Mezcal, technically, is a distilled spirit made from the agave plant, but you can also think of it as a kind of fever. Mezcal tends to obsess people. Consume them. It is a wild spirit, smoky and mercurial and powerful as an ox, but develop a taste for it and you’ll find it’s all you want to drink for months. And while it can sometimes feel difficult to find an entry point on something so bold, the Oaxaca Old Fashioned is the cocktail that points at the furious thrashing bull that is mezcal, and hands you a saddle.
Mezcal’s been made in Mexico since roughly forever, but one of the first outsiders to catch this fever was a visual artist from California named Ron Cooper. Cooper wasn’t a liquor importer, he was just a guy who had spent lots of time in Oaxaca, the southern Mexican state where most mezcal is produced, and loved it. In his autobiography Finding Mezcal, he compares the spirit to art: “A work of art is successful to me if it transforms the viewer,” he writes, “it doesn’t matter what it is, so long as it’s transformative. The mezcal I encountered had the power to transform.” He wanted to share this art with the world, so in 1995, he started a company called Del Maguey, one of the first to import artisanal mezcals into the States.
Mezcal had a slow start, as one could imagine. The ’90s belonged to vodka, and for mezcal to be further from vodka you’d have to launch it into space. The breakthrough moment arrived on the opening menu at Death & Co., in 2007, where bartender Phil Ward had the idea to make a tequila Old Fashioned—but modify it by throwing a little mezcal in there. The Oaxaca Old Fashioned was a revelation, a half ounce of the smoky monster accenting what is otherwise a fairly straightforward classic cocktail. It opened the floodgates to mezcal cocktails, and our eyes to their possibilities. Ward himself was so enamored with agave spirits he’d leave to open a bar called Mayahuel, and Cooper took him down to Oaxaca to see where the spirit was made: “That was my big epiphany moment,” Ward says, as relayed in Cooper’s book, “I remember thinking, This is the purest spirit I’ve ever tasted.” Mayahuel swiftly became one of the best mezcal bars in the country, and Ward would do as much as anyone to proselytize for it.
The spirit isn’t such a hard sell anymore, 14 years on. The fever for mezcal has, if you’ll forgive me, become pandemic. You can’t find a cocktail bar without mezcal somewhere on the menu, and even a crappy bar will likely have a bottle or two. And as mezcal has filtered to and largely been embraced by the general public, the Oaxaca Old Fashioned endures, albeit sometimes in edited form (more on this below). Generally speaking, the cocktail treatment tends to obscure the piquant, unexpected quirks of a good mezcal, but the great gift of the Oaxaca Old Fashioned is that it presents all the charms of the mezcal while absorbing most of its volatility. It’s a foundation stone that is still fresh, vital delicious. “Today,” writes Death & Co. in their excellent book Modern Classic Cocktails, “the Oaxaca Old Fashioned is the most requested drink we’ve ever produced, and the most replicated.”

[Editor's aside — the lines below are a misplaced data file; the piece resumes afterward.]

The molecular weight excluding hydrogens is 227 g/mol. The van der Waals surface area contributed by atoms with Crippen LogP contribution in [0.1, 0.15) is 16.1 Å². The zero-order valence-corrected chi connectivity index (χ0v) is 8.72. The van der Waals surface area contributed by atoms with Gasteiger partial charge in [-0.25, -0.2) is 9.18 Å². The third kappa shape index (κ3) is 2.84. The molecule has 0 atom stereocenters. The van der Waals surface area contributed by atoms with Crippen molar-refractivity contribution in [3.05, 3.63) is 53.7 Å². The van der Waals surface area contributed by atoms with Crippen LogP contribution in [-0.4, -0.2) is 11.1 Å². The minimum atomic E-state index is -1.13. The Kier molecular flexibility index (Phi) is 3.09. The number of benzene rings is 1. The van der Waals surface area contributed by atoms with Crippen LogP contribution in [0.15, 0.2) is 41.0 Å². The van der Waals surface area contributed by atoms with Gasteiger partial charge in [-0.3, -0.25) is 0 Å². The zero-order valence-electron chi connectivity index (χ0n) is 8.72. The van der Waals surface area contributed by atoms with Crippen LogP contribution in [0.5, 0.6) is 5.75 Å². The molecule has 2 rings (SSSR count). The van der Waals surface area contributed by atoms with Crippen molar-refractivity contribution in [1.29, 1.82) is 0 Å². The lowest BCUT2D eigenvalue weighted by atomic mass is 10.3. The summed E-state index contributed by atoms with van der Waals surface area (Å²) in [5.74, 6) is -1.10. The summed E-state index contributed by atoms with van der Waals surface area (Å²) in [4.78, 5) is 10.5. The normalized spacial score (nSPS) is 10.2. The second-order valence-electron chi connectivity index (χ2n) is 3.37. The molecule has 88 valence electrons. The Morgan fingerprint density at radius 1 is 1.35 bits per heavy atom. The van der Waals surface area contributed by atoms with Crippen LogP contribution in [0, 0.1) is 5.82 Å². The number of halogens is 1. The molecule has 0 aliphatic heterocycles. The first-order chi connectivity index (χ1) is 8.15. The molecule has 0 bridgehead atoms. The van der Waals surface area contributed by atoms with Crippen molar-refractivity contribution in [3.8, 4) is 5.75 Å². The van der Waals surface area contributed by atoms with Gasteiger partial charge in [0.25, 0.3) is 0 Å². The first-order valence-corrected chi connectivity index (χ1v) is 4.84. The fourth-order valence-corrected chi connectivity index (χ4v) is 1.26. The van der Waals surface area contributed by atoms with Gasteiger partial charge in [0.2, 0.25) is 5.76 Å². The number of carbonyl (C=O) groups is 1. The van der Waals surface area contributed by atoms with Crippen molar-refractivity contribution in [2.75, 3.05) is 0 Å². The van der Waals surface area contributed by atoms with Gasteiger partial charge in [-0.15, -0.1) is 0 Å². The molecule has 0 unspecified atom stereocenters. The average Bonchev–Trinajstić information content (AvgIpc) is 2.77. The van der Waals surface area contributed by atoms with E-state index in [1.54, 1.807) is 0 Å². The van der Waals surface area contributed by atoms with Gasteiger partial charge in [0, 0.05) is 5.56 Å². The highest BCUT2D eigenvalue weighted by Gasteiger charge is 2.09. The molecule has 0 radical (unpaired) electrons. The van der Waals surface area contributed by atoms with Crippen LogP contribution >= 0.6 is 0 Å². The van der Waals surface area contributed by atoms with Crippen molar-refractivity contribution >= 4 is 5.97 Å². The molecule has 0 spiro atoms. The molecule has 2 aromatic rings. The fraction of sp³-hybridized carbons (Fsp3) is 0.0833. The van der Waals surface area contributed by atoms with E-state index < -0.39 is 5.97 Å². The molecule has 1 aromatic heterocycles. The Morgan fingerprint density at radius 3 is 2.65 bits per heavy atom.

Oaxaca Old Fashioned
Grab a rocks glass the biggest piece of ice you have that will fit into it. If you don’t have large cubes, fill with the biggest ice you have. Add ingredients, stir briefly to integrate them together and garnish with a large grapefruit peel, expressing the oils over the top of the drink before adding the peel to the glass.
NOTES ON INGREDIENTS
Mezcal: You’ll notice the recipe above simply calls for mezcal, while Ward’s original had 1.5 oz. reposado tequila and just 0.5 oz. mezcal. To be sure, his is “correct,” as he is the one who invented it, and it was perfect (and necessary) to hold back on the mezcal in 2007. For my palate, however, as someone who loves the spirit in 2021, I like going full mezcal.
The most popular way to consume mezcal is neat, just a spirit in a glass (or a little clay bowl-looking thing called a copita). This treatment aligns with another fact about mezcal, which is that it tends to get expensive in a hurry, and expense usually implies complexity, and so with mezcal you get the familiar admonitions about “wasting a good spirit” in a cocktail. I’ll say this: there’s no mezcal so nice that I wouldn’t at least consider using it here, and the best examples of this cocktail I’ve ever had are with $70 to $100 mezcals. That being said, I almost invariably make it with a less expensive, cocktail focused bottling—Del Maguey’s Vida is delicious and priced for mixing, as is the matte black El Silencio. Honestly, there’s lots of cocktail-priced mezcal that is quite good.
Agave Syrup: You can buy agave nectar at any decent supermarket—buy the “light” kind if you have a choice, but the dark is fine too. You can just use it in cocktails straight out of the bottle, but it’s very thick and difficult to measure. If you’re using it straight, use 1 tsp. of agave nectar. If you’re making these in bulk, or else you make them frequently, you can turn nectar into agave syrup by mixing 2 parts agave with 1 part hot water, which makes it more workable for drinks (0.25 oz. if using syrup).
Bitters: Ward used Angostura, the classic aromatic bitters necessary in Old Fashioneds and Manhattans the world over. I’ve read that Bittermens Xocolatl Mole Bitters weren’t available in 2007, which makes sense—I don’t know what he’d use now, but I strongly urge you to procure a bottle of the mole bitters; its dry dusty chocolate flavor perfectly supports the eccentricities of the spirit. Other chocolate bitters tend to be sweeter, which is why I get inflexibly particular about that specific brand. I consider them essential to this drink.
Garnish: Again, a riff—the original used a flamed orange twist, but I think a grapefruit peel absolutely makes the drink.